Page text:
The Weekly 10 #8 (and some stuff on the War on Terror)

It’s back: get your blue tops/red-tops/yellow-tops/green-tops/WMD here.

1) Wu-Tang Clan – Can It All Be So Simple (from The 36 Chambers)
Has to be one of the best WTC songs of all time, which consequently puts it as one of the greatest raps songs of all time. What you get here is really a two-for-one special: the first half are verses by Raekwon and Ghostface Killah, two of the best MCs in the group; the second half is Ghost and Method Man introducing all the members and explaining their aliases. In other words: a song about origins.

2) The Magnetic Fields – Washington DC (from 69 Love Songs)
Lyrically, a tin-pan alley styled song. I would say that this song is cheesy if it weren’t for the blatant irony. Also because I am going to DC next year.

3) John Adams – Landing of the Spirit of ’76 (from Nixon in China)
This orchestral piece is part of a much longer opera about Nixon’s historic visit to China. Chose it because of current political events surrounding China. Highly recommended that you check out the entire opera.

4) R.E.M. – I’m Gonna DJ (from Accelerate)
Don’t call it a comeback! So sayeth LL Cool J. Not their best stuff, but surely better than their last three records. Short, to the point, simple chords, played loud and fast. Completely arena-rock, totally can imagine a stadium of people singing along, jumping up and down. Not sure if it’s an act of celebration of life from a middle-aged band. Or if it’s an act of desperation and refusing to deal with reality.

5) Bruce Springsteen – Girls in Their Summer Clothes (from Magic)
Another arena-rock song from an arena-rock warhorse. Chose it because of the hot weather the last couple of days, which saw a lot of girls in summer dresses. Also, not sure if The Boss is playing his old nostalgia trick again: either he’s lamenting a state of affairs in America The Innocent, or he’s just singing about shit that never existed to begin with. But again, the epic scope of its quaintness sort of makes the discussion irrelevant.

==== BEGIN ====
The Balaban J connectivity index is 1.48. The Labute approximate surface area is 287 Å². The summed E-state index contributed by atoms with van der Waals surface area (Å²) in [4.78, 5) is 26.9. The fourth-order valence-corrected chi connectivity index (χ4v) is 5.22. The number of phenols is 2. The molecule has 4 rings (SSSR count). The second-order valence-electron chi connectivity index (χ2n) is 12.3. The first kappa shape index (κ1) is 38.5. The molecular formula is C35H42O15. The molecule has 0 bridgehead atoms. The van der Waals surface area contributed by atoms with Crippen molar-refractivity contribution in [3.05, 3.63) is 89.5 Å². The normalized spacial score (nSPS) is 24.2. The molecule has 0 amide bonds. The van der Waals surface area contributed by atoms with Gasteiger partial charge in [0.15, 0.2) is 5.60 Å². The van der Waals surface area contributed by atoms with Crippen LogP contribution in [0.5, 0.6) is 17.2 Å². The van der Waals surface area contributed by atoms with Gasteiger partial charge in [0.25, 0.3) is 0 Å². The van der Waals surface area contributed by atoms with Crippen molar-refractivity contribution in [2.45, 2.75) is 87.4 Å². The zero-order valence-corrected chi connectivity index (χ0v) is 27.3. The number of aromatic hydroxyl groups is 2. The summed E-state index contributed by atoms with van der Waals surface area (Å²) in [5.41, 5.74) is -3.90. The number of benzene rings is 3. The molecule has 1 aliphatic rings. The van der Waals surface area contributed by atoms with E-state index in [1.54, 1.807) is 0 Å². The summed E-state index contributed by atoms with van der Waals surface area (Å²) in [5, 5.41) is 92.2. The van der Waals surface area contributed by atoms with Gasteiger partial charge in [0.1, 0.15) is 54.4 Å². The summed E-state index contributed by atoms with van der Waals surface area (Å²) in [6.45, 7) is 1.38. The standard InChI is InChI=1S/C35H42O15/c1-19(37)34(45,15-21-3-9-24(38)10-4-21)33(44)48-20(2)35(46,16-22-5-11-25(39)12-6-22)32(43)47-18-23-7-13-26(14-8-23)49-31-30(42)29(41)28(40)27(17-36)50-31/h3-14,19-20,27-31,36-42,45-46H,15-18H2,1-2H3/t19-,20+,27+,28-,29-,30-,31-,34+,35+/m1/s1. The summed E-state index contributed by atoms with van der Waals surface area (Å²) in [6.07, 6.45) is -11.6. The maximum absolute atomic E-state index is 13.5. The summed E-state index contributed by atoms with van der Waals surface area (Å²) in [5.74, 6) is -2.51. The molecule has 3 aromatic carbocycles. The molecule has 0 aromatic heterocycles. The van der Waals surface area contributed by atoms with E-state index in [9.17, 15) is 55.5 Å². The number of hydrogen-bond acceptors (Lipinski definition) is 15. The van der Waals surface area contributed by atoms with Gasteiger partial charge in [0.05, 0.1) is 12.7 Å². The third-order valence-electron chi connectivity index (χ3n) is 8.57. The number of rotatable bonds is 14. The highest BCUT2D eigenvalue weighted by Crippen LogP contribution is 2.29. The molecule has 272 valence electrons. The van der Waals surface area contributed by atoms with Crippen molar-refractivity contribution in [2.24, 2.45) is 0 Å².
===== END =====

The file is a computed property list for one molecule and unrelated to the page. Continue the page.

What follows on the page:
6) Nick Cave – Albert Goes West (from Dig, Lazarus, Dig!!!)
Pushing 60 and still making jokes about pussy ( Henry, he went south and lost his way deep in the weeping forests of Le Vulva). I have no idea what this song is about: is it some kind of metaphor for a quest, or just non-sense. But the guitar is loud, and there’s even back vocals of “woo-woo.” What more do you want?

7) George Benson – Shape of Things That Are and Were (from The Shape of Things to Come)
Before George Benson made wedding songs, he was actually a pretty decent jazz guitarist. Who’d thought? The bongos and the horns give this a Latin tinge mixed with soul/r&b.

8) Chet Baker – How Deep is the Ocean (from Chet’s Choice)
This is a piece from late in his career, and there is nothing in the song itself that suggests that it’s special, or that it occupies some special canonical position. I rather enjoy the song precisely because of Chet’s tone, which is inimitable.

9) Philip Glass – Symphony No. 3, Third Movement (from Symphony No. 3)
Some people knock Glass, and minimalism in general, for being just primitive doodles repeated ad nauseum and sold to yuppies and petty bourgeoisie hungry for real art. And perhaps it’s even true that I am one of those yuppies and petty bourgeoisie hungry for real art. But whatever the case, I rather like this movement. So the knocks are ignored for now.

10) MONO – Mere Your Pathetique Light (from their third album, whose title I’m too lazy to bother spelling out fully)
This really doesn’t sound like a Steve Albini-produced album, which usually sounds dramatic and big, but this sounds more restrainted, even deliberatively, on purpose. More classically-oriented, more compositionally-leaning. The interaction between the violin, viola, cello, and the distorted guitar is excellent. A dichotomy and contrast between clean string-generated melodic lines and distortion-generated ones.

The War On Terror Talk

Now, onto more serious stuff. Today at Berkeley’s Institute of International Studies, Professor Allen Weiner from the Stanford Law School gave a talk titled “It’s the Law, Even in War.” The talk was essentially about how the Bush administration’s invocation of the “War on Terror” in a very real, legal sense, not rhetorically, as other invocations of war, such as the War on Drugs for example. The talk essentially examines what the legal invocation of war means, in terms of actually applying international law.

Aside from the intellectual curiosity which the topic excited in me, the other primary reason I attended the lecture was the promise of free lunch. I was not disappointed: wraps were provided, and they were decent.